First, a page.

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Commentary: What’s on the Label?

12 Feb 2013



We’ve pontificated about the lack of information for many cigars before, but I recently came across this post about wine labels that got me thinking again about the state of cigar disclosures. Or more accurately, the terrible lack of information about cigars.

calera-labelIf you take a look at this wine label (which I’ll readily admit is hardly typical) you’ll see tons of information, virtually all of which could be just as easily at home on a cigar box: type of grapes (or tobacco), location of vineyards (or farms), yield per acre, year originally planted, date of harvest, aging information, blend information, date bottled (or boxed), and quantity made.

And yet, you won’t find that information on any cigar box. At most you’ll find a list of the countries where the tobacco comes from and a box date.

One rare exception is the Tatuaje La Vérité (the label can be seen here) which does contain virtually all available information: the farm that grew the tobacco, vintage of crops, tobacco varietals and percentages, factory where it was rolled, dates rolled, and quantity produced.

But perhaps it’s no coincidence that La Vérité is based off of a wine model (for better or worse including the futures model). For the other 99% of cigars, it seems like cigar makers give us only enough information as they feel they can get away with.

There are a few reasons why I think this lack of specific information persists for cigars. The one legitimate reason for the lack of disclosure regards protection of innovation. But even this is often cop-out, designed to give cigar makers the option of changing the blend later if they can’t secure enough tobacco from the same tobacco farms down the line.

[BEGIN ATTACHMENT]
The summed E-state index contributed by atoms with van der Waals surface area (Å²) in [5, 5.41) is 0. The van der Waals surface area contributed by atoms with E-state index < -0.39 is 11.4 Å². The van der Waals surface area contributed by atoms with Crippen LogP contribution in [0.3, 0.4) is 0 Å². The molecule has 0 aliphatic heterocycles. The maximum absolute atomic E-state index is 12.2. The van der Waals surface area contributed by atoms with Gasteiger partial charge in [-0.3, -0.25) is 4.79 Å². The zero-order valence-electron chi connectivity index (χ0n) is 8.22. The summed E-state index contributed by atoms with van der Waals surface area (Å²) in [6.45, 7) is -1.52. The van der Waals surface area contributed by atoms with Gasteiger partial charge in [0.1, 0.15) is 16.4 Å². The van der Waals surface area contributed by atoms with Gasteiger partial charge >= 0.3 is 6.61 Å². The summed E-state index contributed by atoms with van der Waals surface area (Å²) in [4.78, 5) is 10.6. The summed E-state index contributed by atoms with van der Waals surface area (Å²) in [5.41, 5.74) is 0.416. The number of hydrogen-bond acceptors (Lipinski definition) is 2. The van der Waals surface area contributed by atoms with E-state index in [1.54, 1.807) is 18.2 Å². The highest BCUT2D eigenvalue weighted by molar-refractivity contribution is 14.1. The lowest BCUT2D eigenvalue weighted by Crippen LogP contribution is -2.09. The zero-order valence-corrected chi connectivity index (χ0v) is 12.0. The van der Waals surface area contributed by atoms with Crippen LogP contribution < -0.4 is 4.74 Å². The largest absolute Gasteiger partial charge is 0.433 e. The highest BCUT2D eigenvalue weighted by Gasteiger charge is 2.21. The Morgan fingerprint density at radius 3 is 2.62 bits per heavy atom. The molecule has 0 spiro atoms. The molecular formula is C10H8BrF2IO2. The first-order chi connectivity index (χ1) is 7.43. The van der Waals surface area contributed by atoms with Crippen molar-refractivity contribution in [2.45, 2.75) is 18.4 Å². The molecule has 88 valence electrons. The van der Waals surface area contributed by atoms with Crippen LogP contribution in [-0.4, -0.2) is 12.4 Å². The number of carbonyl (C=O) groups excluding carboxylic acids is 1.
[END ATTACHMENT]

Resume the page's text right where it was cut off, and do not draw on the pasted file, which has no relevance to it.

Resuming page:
More generally, I suspect it’s a laziness on the part of of cigar makers who’d rather shroud their creations in mystery instead of explaining why their blend is superior. While wine tends to get more specific as the price goes up (buy a First Growth Bordeaux, for example, and you know exactly what small plot of land the grapes were grown on and in which year), there exists an inverse correlation between cigar cost and the availability of cigar information. Expensive cigars are usually aged significantly before they come to market, but the years of harvest, rolling, or boxing are rarely divulged.

Aesthetically, I have great respect for making cigar boxes look good, and I understand that too much text clutters up a good-looking cigar box (let alone a cigar band). But even on cigar makers’ websites, it’s too hard to come by more than just the general information about a specific cigar blend.

To that end, I think cigar makers grossly underestimate cigar smokers’ thirst for more information. (And the millions of visitors we’ve had to StogieGuys.com suggest I’m right.) So here’s to hoping cigar makers will start increasing the information they make available about their cigars. Because a critical part of enjoying a cigar is learning why you enjoy it.

-Patrick S

photo credit: Dr. Vino

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